From Kabul to Istanbul: Rickshaw circus rumbles through Pakistan

Aims to raise money for a charity and spread skills among refugees, orphans.

Afp July 18, 2012


A Canadian man and his German girlfriend are braving the Taliban to take a rickshaw on one of the world’s most dangerous road trips to bring circus to children in Afghanistan, Iran and Pakistan.

Adnan Khan, 41, and his anthropologist sweetheart have embarked on an 8,000-kilometre trip to Istanbul, which necessitates a police escort and the hoisting of the rickshaw onto trucks to navigate the tricky routes.

Their purpose is twofold: raise money for a charity that uses circus training to lift the spirits of children in war-torn Afghanistan, and to spread circus skills along the way in order to brighten the lives of refugees and orphans.

Adnan left Kabul by road on July 11 as 25-year-old Annika Schmeding flew to Islamabad to prepare the way. Accompanied by the Afghan police, Adnan drove to Jalalabad, and then into Pakistan’s tribal belt on the Durand Line. Owing to security challenges, the area has not seen Western tourists in years. Nor does the colourful three-wheel rickshaw with a jazzy “Rickshaw Circus” written on the side and sporting a brass clown horn go unnoticed in terrain synonymous with kidnapping, suicide bombings and ambushes. Khan and Schmeding expect to spend two months winding their way through Pakistan, Iran and Turkey. They are expected to average 300 kilometres a day, in temperatures that can easily reach 50 degrees Celsius.

“I finally got the rickshaw to the Pakistani side. It took hours. It was quite funny. A policeman told me that he hadn’t seen a carnet de passage (the document needed for tourists to cross the border) in years,” Khan told AFP on Monday.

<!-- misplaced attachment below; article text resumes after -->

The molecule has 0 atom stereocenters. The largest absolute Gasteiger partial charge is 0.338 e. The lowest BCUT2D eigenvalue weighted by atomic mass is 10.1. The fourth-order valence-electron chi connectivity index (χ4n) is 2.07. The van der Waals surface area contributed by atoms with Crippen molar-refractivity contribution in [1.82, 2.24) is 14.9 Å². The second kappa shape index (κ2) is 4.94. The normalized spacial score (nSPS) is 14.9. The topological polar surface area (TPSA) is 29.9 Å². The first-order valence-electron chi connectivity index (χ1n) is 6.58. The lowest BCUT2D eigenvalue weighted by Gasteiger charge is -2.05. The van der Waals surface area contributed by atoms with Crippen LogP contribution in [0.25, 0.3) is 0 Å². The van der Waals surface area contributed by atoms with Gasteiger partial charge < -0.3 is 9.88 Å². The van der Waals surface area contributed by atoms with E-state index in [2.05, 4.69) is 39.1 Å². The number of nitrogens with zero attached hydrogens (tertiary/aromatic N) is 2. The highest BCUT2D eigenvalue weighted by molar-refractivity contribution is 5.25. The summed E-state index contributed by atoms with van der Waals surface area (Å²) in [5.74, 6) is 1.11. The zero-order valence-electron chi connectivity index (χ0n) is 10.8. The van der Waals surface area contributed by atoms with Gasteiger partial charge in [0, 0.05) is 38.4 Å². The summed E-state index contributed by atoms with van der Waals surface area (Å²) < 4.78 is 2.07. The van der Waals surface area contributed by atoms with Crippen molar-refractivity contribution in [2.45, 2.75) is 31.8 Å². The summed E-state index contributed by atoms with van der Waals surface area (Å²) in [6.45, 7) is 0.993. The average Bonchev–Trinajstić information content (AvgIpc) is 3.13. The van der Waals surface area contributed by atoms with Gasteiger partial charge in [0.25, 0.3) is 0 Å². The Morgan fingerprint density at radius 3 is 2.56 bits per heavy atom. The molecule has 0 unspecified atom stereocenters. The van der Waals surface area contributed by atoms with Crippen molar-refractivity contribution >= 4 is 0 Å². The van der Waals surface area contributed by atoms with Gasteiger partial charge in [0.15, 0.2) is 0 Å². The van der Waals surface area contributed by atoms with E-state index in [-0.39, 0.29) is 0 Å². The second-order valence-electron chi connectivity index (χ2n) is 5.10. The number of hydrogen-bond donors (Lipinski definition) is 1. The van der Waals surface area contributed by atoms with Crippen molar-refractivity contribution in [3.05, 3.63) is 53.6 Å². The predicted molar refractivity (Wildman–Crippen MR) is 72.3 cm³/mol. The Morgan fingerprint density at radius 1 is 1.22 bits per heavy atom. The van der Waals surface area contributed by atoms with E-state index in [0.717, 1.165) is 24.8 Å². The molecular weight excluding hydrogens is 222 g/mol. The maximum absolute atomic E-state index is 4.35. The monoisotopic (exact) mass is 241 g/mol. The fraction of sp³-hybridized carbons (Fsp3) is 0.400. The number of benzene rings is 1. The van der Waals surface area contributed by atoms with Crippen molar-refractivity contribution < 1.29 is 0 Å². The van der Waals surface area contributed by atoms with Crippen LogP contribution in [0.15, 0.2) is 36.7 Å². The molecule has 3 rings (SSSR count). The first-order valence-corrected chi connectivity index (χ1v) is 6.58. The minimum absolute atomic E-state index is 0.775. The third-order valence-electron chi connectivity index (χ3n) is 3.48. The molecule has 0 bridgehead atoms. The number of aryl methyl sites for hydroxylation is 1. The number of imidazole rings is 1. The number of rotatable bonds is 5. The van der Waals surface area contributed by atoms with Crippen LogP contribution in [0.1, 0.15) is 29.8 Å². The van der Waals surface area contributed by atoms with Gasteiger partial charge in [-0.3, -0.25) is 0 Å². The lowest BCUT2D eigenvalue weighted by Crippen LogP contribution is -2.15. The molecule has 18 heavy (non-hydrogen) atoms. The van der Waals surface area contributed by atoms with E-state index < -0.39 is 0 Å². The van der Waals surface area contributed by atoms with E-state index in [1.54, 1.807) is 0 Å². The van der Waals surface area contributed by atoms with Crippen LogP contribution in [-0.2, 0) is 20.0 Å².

The couple is determined to raise as much money as possible for the Afghan Mobile Mini Circus for Children (MMCC), which was recently forced to close its school in the western city of Herat and sack staff because of a shortage of funds.”We realised that MMCC is very good at running their programmes, but not really good in terms of publicity. So we wanted people to know that there’s been an actual social circus running in Afghanistan for about 10 years,” said Khan.

Since 2002, the charity claims to have reached more than two million children in a country where singing, dancing and cultural shows were banned by the Taliban regime. Apart from children, the MMCC also puts on shows for grown-ups to raise awareness of basic hygiene, malaria and anti-personnel mines.”One thing is the educational message in it. Another one is to entertain children,” said David Mason, the founder and co-director of MMCC.”In Afghanistan, entertainment has another mission. It’s therapy, collective therapy,” he added.

Published in The Express Tribune, July 18th, 2012.


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